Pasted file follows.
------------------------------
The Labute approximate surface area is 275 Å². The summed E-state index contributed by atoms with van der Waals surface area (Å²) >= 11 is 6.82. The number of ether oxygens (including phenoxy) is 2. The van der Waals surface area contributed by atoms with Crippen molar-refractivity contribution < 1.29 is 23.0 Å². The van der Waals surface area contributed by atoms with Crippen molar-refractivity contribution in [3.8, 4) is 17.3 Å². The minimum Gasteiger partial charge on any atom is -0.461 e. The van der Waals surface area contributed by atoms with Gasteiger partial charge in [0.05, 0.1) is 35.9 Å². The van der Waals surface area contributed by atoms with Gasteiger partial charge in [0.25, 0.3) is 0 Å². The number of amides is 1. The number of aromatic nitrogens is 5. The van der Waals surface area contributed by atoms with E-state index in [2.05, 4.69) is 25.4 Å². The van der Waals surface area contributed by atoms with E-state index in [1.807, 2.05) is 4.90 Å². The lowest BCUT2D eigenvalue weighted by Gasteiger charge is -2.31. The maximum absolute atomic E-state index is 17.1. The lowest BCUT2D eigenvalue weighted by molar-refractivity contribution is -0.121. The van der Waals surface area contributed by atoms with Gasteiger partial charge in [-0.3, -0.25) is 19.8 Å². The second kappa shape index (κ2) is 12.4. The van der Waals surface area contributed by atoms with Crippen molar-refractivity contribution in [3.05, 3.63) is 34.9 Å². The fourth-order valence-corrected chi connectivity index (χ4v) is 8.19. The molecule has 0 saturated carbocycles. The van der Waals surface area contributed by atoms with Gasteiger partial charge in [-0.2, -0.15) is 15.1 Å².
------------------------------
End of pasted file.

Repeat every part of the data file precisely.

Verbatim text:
The Labute approximate surface area is 275 Å². The summed E-state index contributed by atoms with van der Waals surface area (Å²) >= 11 is 6.82. The number of ether oxygens (including phenoxy) is 2. The van der Waals surface area contributed by atoms with Crippen molar-refractivity contribution < 1.29 is 23.0 Å². The van der Waals surface area contributed by atoms with Crippen molar-refractivity contribution in [3.8, 4) is 17.3 Å². The minimum Gasteiger partial charge on any atom is -0.461 e. The van der Waals surface area contributed by atoms with Gasteiger partial charge in [0.05, 0.1) is 35.9 Å². The van der Waals surface area contributed by atoms with Gasteiger partial charge in [0.25, 0.3) is 0 Å². The number of amides is 1. The number of aromatic nitrogens is 5. The van der Waals surface area contributed by atoms with E-state index in [2.05, 4.69) is 25.4 Å². The van der Waals surface area contributed by atoms with E-state index in [1.807, 2.05) is 4.90 Å². The lowest BCUT2D eigenvalue weighted by Gasteiger charge is -2.31. The maximum absolute atomic E-state index is 17.1. The lowest BCUT2D eigenvalue weighted by molar-refractivity contribution is -0.121. The van der Waals surface area contributed by atoms with Gasteiger partial charge in [-0.3, -0.25) is 19.8 Å². The second kappa shape index (κ2) is 12.4. The van der Waals surface area contributed by atoms with Crippen molar-refractivity contribution in [3.05, 3.63) is 34.9 Å². The fourth-order valence-corrected chi connectivity index (χ4v) is 8.19. The molecule has 0 saturated carbocycles. The van der Waals surface area contributed by atoms with Gasteiger partial charge in [-0.2, -0.15) is 15.1 Å².